Indonesian police beef up security ahead of year-end holidays

The year-end holiday season will be the first since the pandemic started in which light activity restrictions will be in place.

Dio Suhenda

Dio Suhenda

The Jakarta Post


Police officers take part in a ceremonial guard for Christmas and New Year at the National Monument (Monas) in Jakarta on Dec. 22.(Reuters/Ajeng Dinar Ulfiana)

December 23, 2022

JAKARTA – Preparations to welcome the first year-end holiday season without strict public health rules since the beginning of the pandemic are now in full swing, with the police planning to mobilize personnel to keep people safe during the festivities.

The National Police hosted a roll call in preparation for Operasi Lilin (Operation Candle), which aims to provide security for Christmas and New Year celebrations, at the National Monument (Monas) in Jakarta on Thursday. The operation also includes members of the Indonesian Military (TNI) and civilian volunteers.

“The security measures will amount to around 166,000 joint personnel,” National Police chief Gen. Listyo Sigit Prabowo said in a video clip posted on the National Police’s Twitter account.

“With regard to the potential terrorism threat [during Christmas], we have instructed all personnel to take the necessary measures to ensure that throughout the [Christmas] prayers and the 2023 New Year [festivities], everybody can be truly safe from these disturbances,” Listyo added.

Police spokesman Insp. Gen. Dedi Prasetyo said on Monday that Operasi Lilin aimed to secure over 52,000 places of interest across the country starting from Thursday until Jan. 2, reported. They included over 41,000 churches, hundreds of bus and train stations, airports and seaports, more than 3,700 tourist attractions and some 1,700 locations that would host New Year’s Eve celebrations, as well as nearly 3,700 markets and shopping centers.

According to Dedi, Religious Affairs Minister Yaqut Cholil Qoumas, who is the former leader of Ansor, the youth wing of Indonesia’s largest Muslim organization, Nahdlatul Ulama (NU), would be sending 200,000 members of its paramilitary group Barisan Ansor Serbaguna (Banser) to aid the police.

Holidaymakers on the move

The National Police’ Traffic Corps, Dedi said, were preparing measures to mitigate congestion on roadways, which is expected to be elevated between Dec. 22 and Jan. 2, 2023.

This year-end holiday season will be the first since the pandemic started in which light activity restrictions will be in place, although holidaymakers will still have to have a third COVID-19 vaccine dose to travel domestically.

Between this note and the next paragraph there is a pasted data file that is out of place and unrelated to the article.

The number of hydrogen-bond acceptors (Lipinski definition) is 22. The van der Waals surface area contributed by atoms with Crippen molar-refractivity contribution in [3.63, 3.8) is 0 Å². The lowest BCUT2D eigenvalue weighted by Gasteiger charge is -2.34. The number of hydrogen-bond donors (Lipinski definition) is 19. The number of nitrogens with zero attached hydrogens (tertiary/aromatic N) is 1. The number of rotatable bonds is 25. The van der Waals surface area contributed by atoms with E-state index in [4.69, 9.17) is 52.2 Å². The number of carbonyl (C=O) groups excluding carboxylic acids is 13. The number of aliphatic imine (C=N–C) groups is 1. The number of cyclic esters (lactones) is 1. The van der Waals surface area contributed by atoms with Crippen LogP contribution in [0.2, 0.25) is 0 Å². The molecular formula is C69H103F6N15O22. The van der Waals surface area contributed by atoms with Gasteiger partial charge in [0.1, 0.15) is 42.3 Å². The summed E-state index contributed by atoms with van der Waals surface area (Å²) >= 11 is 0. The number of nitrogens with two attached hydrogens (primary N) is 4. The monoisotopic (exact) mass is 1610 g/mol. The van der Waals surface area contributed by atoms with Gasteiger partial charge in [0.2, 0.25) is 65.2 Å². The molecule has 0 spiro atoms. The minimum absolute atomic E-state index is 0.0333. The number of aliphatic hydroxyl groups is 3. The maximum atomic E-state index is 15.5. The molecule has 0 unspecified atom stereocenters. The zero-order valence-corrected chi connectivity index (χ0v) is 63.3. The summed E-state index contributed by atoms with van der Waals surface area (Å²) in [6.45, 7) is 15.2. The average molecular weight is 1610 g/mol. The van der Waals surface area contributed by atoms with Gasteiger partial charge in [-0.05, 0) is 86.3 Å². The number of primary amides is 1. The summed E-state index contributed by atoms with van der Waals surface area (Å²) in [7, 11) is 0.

Preliminary research by the Transportation Ministry predicts that 16.35 percent of the nation’s population, or some 44.17 million people, will travel during the holiday season, up from the 13 percent in 2021 but still far below the 55 percent in 2019.

Greater Jakarta is expected to provide the lion’s share of travelers, with 7.1 million people, followed by East Java and West Java with 6.2 million people and 5.8 million, respectively.

Health protocols

While the government has said it will maintain level 1 public activity restrictions (PPKM), the lowest in the four-tiered system, over the holiday season, it has taken extra measures to avoid any unnecessary health risks, whether from COVID-19 transmission or from road accidents, during the year-end holidays.

In a circular issued on Sunday, the Health Ministry instructed regional health agencies to form special teams of medical workers and first responders to help local administrations set up health posts along the country’s main thoroughfares. The team will also be responsible for ensuring that local hospitals are ready to deal with any road accidents and a likely rise in COVID-19 cases as a result of the increased mobility, as well as setting up easily accessible vaccination services for travelers.

On Wednesday, President Joko “Jokowi” Widodo announced that the government was preparing to lift all COVID-19-related public activity restrictions nationwide at the end of the year, after observing improvements over the past 12 months.

Public health expert Tjandra Yoga Aditama advised wearing masks on mass transportation and in crowded settings and urged the elderly to get their first or second booster dose before traveling.

Only 33 percent of the elderly had received a first booster dose as of Wednesday and 1.5 percent had gotten a second, Health Ministry data shows.

“If [anybody] has any [COVID-19 symptoms], don’t hesitate to get tested. And if the results are positive, self-isolate or seek treatment in health facilities if showing severe symptoms,” Tjandra added.

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